How did your major help you in your current career?

History of public policy allowed me to study much of the foundation that shapes our nation and world, with a focus on the 20th century. Plus, the field taught me to pay attention to detail, ask questions and think critically. And there was a ton of writing.

Were you involved in any student organizations during your time at UCSB?

That’s a funny story. As a freshman, my mom urged me to join a club. I had worked at the UCSB Bookstore, where the first weeks of every quarter are always wonderfully hectic.

I was floored that my mom thought I had time for extracurricular activities. “I sell books,” I joked to her. It turned out the bookstore actually functioned like a club, and I learned a lot about working and communicating with people. And some of the people I met in four years there are my best friends today.

What were some of your first jobs right after graduation?

Two weeks after graduation, I was lucky enough to get a job at The Independent, where I had completed an internship.

Describe your job at the Independent. What do you love about your job? And what are some of your biggest challenges?

As a news reporter at the Santa Barbara Independent, I report and write a handful of news stories for each week's print edition as well as a number of articles for online, some of which are cut to blurb-length for print. I am currently the county beat reporter, meaning I continuously follow and cover a range of hyper-local issues from Montecito to Isla Vista to Santa Maria. The position requires awareness and observation, often well beyond the eight hour work day.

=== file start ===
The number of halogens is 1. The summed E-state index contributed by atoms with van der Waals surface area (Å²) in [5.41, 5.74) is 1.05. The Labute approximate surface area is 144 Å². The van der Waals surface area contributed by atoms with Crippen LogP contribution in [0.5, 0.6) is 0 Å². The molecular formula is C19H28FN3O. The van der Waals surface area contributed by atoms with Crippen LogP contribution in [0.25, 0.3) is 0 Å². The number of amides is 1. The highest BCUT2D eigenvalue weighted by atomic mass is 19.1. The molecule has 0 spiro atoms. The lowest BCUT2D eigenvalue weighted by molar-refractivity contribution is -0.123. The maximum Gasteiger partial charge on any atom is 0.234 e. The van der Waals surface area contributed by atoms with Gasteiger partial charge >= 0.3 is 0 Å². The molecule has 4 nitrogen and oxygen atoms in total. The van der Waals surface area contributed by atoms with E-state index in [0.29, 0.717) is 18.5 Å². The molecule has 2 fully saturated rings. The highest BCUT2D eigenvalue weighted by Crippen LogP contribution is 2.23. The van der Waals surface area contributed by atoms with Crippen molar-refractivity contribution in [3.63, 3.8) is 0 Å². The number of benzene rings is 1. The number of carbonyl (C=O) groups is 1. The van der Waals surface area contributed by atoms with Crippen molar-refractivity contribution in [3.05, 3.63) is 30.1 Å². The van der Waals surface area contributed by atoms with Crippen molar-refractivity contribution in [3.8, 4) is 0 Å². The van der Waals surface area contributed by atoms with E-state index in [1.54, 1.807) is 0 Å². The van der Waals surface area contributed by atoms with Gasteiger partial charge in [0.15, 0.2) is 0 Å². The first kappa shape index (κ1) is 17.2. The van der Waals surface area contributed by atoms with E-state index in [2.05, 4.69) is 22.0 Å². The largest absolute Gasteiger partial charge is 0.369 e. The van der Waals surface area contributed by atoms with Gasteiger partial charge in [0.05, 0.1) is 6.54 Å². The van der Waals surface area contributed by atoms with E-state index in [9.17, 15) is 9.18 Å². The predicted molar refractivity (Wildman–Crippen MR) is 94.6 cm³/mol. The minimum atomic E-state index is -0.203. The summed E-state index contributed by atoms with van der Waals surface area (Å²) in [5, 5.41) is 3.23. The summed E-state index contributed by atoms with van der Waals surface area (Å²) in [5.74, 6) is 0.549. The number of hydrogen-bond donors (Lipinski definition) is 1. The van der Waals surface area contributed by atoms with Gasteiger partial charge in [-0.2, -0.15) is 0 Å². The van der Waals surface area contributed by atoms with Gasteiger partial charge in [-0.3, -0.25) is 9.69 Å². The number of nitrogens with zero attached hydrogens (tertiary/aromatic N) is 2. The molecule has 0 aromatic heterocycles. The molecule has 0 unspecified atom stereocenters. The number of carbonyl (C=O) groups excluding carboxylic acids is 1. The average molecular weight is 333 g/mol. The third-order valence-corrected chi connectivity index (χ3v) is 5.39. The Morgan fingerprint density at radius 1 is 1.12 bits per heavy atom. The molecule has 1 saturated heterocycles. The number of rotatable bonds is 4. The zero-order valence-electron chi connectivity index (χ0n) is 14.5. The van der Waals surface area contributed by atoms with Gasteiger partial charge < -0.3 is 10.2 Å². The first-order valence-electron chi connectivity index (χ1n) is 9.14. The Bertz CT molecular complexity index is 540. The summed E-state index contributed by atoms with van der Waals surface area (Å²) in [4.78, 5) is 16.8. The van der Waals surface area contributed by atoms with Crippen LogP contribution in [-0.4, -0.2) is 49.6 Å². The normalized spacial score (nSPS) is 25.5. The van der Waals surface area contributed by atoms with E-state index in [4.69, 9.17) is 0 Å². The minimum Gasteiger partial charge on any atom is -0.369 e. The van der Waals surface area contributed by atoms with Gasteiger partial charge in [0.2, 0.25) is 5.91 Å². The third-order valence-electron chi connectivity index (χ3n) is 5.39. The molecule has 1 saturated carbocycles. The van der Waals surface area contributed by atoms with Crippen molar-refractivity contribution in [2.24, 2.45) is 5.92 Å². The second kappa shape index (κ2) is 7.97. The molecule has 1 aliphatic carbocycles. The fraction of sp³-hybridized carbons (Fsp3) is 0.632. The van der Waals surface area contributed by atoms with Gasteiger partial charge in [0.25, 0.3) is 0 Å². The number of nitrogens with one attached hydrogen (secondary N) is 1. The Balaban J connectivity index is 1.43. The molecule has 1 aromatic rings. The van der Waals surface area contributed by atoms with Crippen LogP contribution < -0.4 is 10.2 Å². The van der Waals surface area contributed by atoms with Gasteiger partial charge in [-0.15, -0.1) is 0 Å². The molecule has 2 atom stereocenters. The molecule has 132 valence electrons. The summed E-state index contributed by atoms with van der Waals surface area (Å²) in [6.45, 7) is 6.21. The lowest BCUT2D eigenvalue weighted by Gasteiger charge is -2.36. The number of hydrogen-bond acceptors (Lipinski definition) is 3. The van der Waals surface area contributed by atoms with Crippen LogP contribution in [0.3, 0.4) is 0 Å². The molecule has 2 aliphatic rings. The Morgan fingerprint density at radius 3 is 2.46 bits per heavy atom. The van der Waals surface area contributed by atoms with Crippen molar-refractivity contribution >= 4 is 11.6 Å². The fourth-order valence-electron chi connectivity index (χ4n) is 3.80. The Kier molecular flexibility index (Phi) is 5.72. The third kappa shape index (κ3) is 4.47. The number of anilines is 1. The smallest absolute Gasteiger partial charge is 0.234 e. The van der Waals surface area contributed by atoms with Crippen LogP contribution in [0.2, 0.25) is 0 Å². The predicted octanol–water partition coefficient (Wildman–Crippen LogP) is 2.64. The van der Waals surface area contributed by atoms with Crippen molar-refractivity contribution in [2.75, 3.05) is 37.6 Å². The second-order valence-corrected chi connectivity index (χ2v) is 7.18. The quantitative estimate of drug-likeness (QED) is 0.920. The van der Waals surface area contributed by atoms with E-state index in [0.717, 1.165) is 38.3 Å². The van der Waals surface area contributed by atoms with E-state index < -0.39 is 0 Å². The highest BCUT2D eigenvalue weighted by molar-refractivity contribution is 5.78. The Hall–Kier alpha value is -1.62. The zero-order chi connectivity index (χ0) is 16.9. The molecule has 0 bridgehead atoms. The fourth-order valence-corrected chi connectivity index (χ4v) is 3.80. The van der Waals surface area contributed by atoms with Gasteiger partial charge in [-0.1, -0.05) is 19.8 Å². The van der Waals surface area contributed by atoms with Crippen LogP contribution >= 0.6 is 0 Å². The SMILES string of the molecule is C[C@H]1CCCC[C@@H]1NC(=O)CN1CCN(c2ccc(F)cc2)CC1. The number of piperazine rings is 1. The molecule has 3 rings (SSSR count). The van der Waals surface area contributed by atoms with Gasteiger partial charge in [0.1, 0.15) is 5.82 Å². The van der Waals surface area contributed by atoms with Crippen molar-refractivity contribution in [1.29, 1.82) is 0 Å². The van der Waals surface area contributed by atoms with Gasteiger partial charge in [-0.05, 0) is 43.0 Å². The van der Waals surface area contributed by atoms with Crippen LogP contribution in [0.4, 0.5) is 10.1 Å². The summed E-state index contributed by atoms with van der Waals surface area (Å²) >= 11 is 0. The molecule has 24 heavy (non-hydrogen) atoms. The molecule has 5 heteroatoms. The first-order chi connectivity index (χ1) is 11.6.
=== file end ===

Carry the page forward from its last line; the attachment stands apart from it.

My days are rarely typical, which is one of the best parts about working at a newspaper. If a big story breaks, however, the entire newsroom drops whatever we’re doing. Reporters must always be aware of their surroundings — beyond the eight-hour workday.

If you could wave a wand and change one big problem in your profession, what would it be?

It can be exhausting to receive constant feedback — criticism and praise — on much of your work in a very public way. This is particularly true in the comments section.

That said, the comment section often has story tips.

Who are your role models? How important are mentors in your chosen field?

I have lots of role models, including the editors at the Indy and the late Noel Greenwood, a stellar newspaper editor who was kind enough to read many of my academic papers.

Why did you decide to participate in the UCSB Alumni Association’s Food for Thought program?

It's fun to talk to people who have similar interests. Also, given the ever-changing media landscape, I am interested to hear what current students think about pursuing journalism as a career. Does it sound possible? Does it sound fun?

What makes you proud to be a Gaucho today?

Meeting fellow Gauchos, who all seem to be bright, hardworking and fun.

What do you do during your days off?

I like to run and go to the beach. I’m lucky enough to live in Santa Barbara, after all.

Read all about it! Check out Kelsey Brugger’s work in The Santa Barbara Independent.